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  1. #1
    ROG Guru: White Belt Array rhozac's Avatar
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    Open Source Bios?

    Hello, id really like for my rampage extreme bios be open source like your routers. Are there any plans for this?. If no then why not? If so when?

    If this i the wrong place to ask please link me


    Regards
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    R4E, 3960x@stock, 16gb gskill 1600mhz cl9, cooler master cosmos 2, intel 520 60gb ssd, h100.

  2. #2
    Tech Marketing Manager HQ Array Raja@ASUS's Avatar
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    No plans for open source that I know of. Other than the complexity of making such a solution possible (there is already a ton of work required), we are also in a market which has fierce competition - one of the few things remaining outside software where vendors get to stamp their uniqueness is via UEFI and the dedicated hardware we use. We would not want to give away any of the special sauce we use to mitigate platform obstacles for others to freely copy or tinker with for example.

    The timelines in which this buisiness operates is also unsuitable to support multiple solutions - it does not make sound business sense to do so in many cases and I believe this would be a similar situation.

  3. #3
    ROG Guru: White Belt Array rhozac's Avatar
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    Hmm i would argue that an open bios would be the attraction. I knew when i bought my router that people would vet and modify.

    There are alot of cool features in your bios ill give you that. And while most people dont care eIther way, id really like to be able to read through it or have someone more knowlegable to do so.

    How about some sort of middleground where you can choose between a FSF satisfied simple bios. Or load the full "binary only" one with all the fancy features availible?.

    I mean at some point there will be more or less a requirment to have most of your computer open source. But yeah that might be a while.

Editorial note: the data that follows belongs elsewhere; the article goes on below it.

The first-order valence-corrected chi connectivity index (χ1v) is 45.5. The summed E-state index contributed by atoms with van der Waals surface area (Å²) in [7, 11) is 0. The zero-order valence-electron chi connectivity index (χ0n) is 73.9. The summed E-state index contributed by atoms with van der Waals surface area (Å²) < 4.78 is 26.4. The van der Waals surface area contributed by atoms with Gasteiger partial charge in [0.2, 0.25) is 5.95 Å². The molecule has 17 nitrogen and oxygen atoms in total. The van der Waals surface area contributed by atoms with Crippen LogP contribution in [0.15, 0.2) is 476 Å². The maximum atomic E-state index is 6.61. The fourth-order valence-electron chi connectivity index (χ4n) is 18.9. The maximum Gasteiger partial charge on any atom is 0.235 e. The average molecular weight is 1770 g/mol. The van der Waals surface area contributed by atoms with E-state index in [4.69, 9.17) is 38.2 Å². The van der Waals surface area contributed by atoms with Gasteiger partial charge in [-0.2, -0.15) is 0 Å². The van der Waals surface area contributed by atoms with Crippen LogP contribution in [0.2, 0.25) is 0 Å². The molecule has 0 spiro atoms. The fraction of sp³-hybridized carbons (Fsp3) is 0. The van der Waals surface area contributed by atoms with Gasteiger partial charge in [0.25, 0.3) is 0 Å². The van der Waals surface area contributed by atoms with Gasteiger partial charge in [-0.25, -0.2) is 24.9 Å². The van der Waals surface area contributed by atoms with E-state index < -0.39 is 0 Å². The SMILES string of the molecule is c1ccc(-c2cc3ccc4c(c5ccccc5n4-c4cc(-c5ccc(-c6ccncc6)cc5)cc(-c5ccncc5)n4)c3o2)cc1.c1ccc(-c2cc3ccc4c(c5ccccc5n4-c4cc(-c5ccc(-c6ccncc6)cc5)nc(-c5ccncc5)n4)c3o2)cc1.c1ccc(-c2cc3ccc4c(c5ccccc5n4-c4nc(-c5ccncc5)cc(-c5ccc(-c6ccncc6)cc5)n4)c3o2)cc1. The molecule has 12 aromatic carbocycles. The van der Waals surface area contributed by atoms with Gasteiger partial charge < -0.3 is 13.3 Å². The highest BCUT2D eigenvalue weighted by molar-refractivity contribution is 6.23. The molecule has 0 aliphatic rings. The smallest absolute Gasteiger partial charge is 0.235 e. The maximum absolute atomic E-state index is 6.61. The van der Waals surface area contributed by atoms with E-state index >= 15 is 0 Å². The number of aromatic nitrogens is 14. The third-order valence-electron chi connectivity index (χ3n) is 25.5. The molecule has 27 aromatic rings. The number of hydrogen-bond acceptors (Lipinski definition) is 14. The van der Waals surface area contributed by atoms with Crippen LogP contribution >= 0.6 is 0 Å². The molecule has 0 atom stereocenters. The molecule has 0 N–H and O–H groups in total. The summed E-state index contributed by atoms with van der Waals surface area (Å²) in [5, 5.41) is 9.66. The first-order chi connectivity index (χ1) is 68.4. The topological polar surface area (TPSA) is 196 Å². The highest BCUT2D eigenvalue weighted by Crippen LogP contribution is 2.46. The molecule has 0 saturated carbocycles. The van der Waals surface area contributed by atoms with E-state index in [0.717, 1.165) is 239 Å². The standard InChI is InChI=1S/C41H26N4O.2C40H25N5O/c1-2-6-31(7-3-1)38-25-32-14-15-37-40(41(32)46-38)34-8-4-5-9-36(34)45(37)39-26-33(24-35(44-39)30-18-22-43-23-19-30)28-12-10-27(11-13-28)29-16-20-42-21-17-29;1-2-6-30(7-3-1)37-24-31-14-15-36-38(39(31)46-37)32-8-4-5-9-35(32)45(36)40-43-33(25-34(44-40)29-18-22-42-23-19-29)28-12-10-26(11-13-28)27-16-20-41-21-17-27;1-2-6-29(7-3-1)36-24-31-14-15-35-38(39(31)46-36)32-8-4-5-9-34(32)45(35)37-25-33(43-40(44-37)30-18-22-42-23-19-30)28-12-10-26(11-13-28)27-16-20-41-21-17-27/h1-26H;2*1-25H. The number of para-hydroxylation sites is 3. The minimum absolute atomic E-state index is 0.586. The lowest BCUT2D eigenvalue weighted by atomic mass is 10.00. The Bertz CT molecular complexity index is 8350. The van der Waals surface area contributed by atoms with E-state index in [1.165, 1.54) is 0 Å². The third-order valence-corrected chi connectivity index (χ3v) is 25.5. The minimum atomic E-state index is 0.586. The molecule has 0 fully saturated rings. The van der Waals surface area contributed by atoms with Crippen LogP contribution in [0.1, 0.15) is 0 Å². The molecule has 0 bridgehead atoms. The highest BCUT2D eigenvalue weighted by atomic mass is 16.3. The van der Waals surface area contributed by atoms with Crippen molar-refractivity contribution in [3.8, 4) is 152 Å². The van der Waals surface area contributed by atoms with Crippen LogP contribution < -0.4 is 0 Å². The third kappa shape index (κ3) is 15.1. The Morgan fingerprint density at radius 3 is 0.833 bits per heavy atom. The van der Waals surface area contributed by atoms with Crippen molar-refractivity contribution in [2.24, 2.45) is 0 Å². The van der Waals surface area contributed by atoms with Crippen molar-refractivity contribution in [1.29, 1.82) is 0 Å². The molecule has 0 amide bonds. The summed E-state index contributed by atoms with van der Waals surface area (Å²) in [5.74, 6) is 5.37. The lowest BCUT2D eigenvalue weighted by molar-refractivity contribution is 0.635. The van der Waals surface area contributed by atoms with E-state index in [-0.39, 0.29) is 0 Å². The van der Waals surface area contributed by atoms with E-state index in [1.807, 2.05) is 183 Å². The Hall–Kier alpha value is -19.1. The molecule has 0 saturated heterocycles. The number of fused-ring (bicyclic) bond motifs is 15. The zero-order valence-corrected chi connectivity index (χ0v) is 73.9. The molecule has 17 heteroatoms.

In my opinion secureboot failed from the getgo because of lack of transparrency. if the thing that is going to verify your bootseqence is magic specialsauce it would be hard to argue against possible faults within it, or if malcious code has been injected, etc. there is no security there. Because it could might aswell be a persistant rootkit installed right? We just cant be sure.

    As for uefi i thought secureboot was the main feature of why to replace legacy bios. I truly believe we wont see a proper "secure " untill the entire process is open. But i may be wrong. Ill end the rambilings here. Regards

    Edit: or perhaps add support to coreboot/openbios as a "simple bios" alternative?
    -----------------------------------------------------------------------------------
    R4E, 3960x@stock, 16gb gskill 1600mhz cl9, cooler master cosmos 2, intel 520 60gb ssd, h100.

  4. #4
    Tech Marketing Manager HQ Array Raja@ASUS's Avatar
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    Thanks for the feedback. Don't see that happening given current constraints and the stuff I said above (router lifespans and complexity are not on the same level as motherboards for one thing). The only way we would look into this is if it became mandatory, unless there is a huge change in what it takes to make a motherboard "work". Sorry.

  5. #5
    untouched Array Praz's Avatar
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    The UEFI code is provided by AMI. AMI is a business and like all businesses sell products to realize a profit. Motherboard manufacturers are bound by the terms and conditions that accompany the purchase of these products. Any wish of open source needs to be directed at AMI although nothing will come of it.

  6. #6
    New ROGer Array Zygomorphic's Avatar
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    @Raja@ASUS has a very good point. The cost of maintaining multiple solutions on the time-scales in the industry would be next to impossible. Maybe it could work in LTS systems (such as routers), where the the time-scales are 5 years instead of 16 months. I would like to see an open-source BIOS, but Coreboot is limited in what it presently supports, so adding the necessary features would be a significant cost investment.
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